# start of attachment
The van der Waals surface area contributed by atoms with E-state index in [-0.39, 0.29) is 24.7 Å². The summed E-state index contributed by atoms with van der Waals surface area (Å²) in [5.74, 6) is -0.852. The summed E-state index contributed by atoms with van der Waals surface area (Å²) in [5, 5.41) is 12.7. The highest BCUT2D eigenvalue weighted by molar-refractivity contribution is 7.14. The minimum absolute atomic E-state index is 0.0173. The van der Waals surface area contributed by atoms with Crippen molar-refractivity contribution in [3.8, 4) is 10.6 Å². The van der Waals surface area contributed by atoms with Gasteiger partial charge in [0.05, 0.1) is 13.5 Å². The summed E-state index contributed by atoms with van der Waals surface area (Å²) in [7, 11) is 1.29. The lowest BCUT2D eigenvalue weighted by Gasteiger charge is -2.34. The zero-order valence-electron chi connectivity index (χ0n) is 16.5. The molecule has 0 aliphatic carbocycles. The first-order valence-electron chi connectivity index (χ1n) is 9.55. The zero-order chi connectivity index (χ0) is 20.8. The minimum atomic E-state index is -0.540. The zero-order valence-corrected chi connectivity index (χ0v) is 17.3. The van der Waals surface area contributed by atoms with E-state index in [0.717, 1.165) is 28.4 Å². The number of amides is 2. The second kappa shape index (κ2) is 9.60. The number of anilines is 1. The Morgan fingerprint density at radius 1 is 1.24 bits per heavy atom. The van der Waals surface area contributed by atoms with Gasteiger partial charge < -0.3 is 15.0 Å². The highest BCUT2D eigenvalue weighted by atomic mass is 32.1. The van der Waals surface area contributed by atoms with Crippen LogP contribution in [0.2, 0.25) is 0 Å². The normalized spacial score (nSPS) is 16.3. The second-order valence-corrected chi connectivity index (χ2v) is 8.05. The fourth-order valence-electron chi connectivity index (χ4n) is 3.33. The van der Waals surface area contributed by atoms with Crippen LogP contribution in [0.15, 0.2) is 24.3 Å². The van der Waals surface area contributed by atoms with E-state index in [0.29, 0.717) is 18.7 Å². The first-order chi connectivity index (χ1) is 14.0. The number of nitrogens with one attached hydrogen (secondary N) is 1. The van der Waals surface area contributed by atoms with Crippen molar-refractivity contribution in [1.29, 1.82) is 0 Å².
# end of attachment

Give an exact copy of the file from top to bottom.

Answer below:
The van der Waals surface area contributed by atoms with E-state index in [-0.39, 0.29) is 24.7 Å². The summed E-state index contributed by atoms with van der Waals surface area (Å²) in [5.74, 6) is -0.852. The summed E-state index contributed by atoms with van der Waals surface area (Å²) in [5, 5.41) is 12.7. The highest BCUT2D eigenvalue weighted by molar-refractivity contribution is 7.14. The minimum absolute atomic E-state index is 0.0173. The van der Waals surface area contributed by atoms with Crippen molar-refractivity contribution in [3.8, 4) is 10.6 Å². The van der Waals surface area contributed by atoms with Gasteiger partial charge in [0.05, 0.1) is 13.5 Å². The summed E-state index contributed by atoms with van der Waals surface area (Å²) in [7, 11) is 1.29. The lowest BCUT2D eigenvalue weighted by Gasteiger charge is -2.34. The zero-order valence-electron chi connectivity index (χ0n) is 16.5. The molecule has 0 aliphatic carbocycles. The first-order valence-electron chi connectivity index (χ1n) is 9.55. The zero-order chi connectivity index (χ0) is 20.8. The minimum atomic E-state index is -0.540. The zero-order valence-corrected chi connectivity index (χ0v) is 17.3. The van der Waals surface area contributed by atoms with E-state index in [0.717, 1.165) is 28.4 Å². The number of amides is 2. The second kappa shape index (κ2) is 9.60. The number of anilines is 1. The Morgan fingerprint density at radius 1 is 1.24 bits per heavy atom. The van der Waals surface area contributed by atoms with Gasteiger partial charge < -0.3 is 15.0 Å². The highest BCUT2D eigenvalue weighted by atomic mass is 32.1. The van der Waals surface area contributed by atoms with Crippen LogP contribution in [0.2, 0.25) is 0 Å². The normalized spacial score (nSPS) is 16.3. The second-order valence-corrected chi connectivity index (χ2v) is 8.05. The fourth-order valence-electron chi connectivity index (χ4n) is 3.33. The van der Waals surface area contributed by atoms with Crippen LogP contribution in [0.15, 0.2) is 24.3 Å². The van der Waals surface area contributed by atoms with E-state index in [0.29, 0.717) is 18.7 Å². The first-order chi connectivity index (χ1) is 14.0. The number of nitrogens with one attached hydrogen (secondary N) is 1. The van der Waals surface area contributed by atoms with Crippen molar-refractivity contribution in [1.29, 1.82) is 0 Å².